The Capitals, in beating the Toronto Maple Leafs 6-2 Wednesday night, provided a blueprint for what Peter Horachek wants to accomplish the rest of the year. His mentor, Barry Trotz, took some time to get Alex Ovechkin and Co. to put the pieces together, but a recent stretch of at least a point in 14 of 15 games represents the consistency the Leafs want to find.
"I have a feeling they're going to be playing a pretty similar system," Capitals forward Eric Fehr said of the Leafs. "You can't do it all in one day. I think the most important part is the D-zone and we established that in training camp with a lot of physical battles in training camp and a lot of teaching.
"I don't know how much time they're going to have to learn it on the fly, but it's worked well for us now that we figured it out."
Washington forward Brooks Laich, now on his fifth coach along with many of his teammates after stints under Glen Hanlon, Bruce Boudreau, Dale Hunter and Adam Oates, estimated it takes 50 to 60 games "to really get your identity and identify how you're going to win."
The Leafs don't have that kind of time, at least to salvage this season. At the midpoint, they're 21-17-3 and a point out of a playoff spot. The Capitals, thanks to their recent run of success, are 21-11-7 and solidly in third place in the Metropolitan Division.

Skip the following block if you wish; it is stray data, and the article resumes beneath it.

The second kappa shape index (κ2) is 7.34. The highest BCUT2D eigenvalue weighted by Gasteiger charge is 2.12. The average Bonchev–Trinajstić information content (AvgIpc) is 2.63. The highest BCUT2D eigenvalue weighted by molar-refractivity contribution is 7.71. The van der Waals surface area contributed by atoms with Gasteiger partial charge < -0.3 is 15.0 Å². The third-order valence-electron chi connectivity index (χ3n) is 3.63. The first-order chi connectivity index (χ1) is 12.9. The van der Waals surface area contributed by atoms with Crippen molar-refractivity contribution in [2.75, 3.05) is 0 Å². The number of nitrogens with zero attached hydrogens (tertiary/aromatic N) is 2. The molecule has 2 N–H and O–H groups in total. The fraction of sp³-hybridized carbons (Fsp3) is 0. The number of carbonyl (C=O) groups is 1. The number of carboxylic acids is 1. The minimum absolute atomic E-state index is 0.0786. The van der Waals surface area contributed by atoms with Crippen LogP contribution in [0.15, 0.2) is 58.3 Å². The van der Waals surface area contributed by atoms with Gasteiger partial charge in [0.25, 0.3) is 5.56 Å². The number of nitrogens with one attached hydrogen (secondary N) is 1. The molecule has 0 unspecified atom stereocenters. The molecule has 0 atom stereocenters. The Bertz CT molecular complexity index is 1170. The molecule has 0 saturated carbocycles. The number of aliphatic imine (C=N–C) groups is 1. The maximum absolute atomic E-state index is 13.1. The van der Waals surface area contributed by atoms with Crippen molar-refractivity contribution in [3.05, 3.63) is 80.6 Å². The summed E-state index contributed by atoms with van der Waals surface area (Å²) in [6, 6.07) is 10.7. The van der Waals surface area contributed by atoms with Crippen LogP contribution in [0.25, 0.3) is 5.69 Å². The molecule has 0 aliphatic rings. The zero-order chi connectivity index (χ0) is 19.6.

Much has changed for Washington, not the least of which has been stronger play from goaltender Braden Holtby, who has a 2.33 goals-against average and .930 save percentage over the past 15 games.
"It means he's playing really well and it means we're playing well defensively as well to give long-range shots, not second chances, that sort of thing," Laich said. "Our five-on-five play has improved. Two areas of that is the wall play, breaking out of our zone, and the net-front traffic at the other end has drastically improved."
The Capitals made roster changes from last season, with new general manager Brian McLellan bringing in defencemen Brooks Orpik and Matt Niskanen to stabilize the team's biggest weakness. The Leafs may find themselves in a similar spot this summer trying to shore up a few areas.
But for now the teams have some similarities. Phil Kessel is a poor man's Ovechkin, a scoring winger who is the subject of criticism, and other key pieces match up, even if Washington has more depth of talent and the evidence to prove it from several playoff appearances.
Still, when Trotz took over for this season, it was something of a fresh start. The longtime Nashville Predators coach had to drill his philosophies into a veteran group that had gone through plenty of coaching changes already.
"The player has to make the commitment. That's where it starts," Trotz said. "I've been very fortunate that the guys that I've gotten an opportunity to coach here, they're committed to the buy-in and they wanted the change. ... They're a group that recognizes that there's a certain way we need to play as a group if we're going to be successful."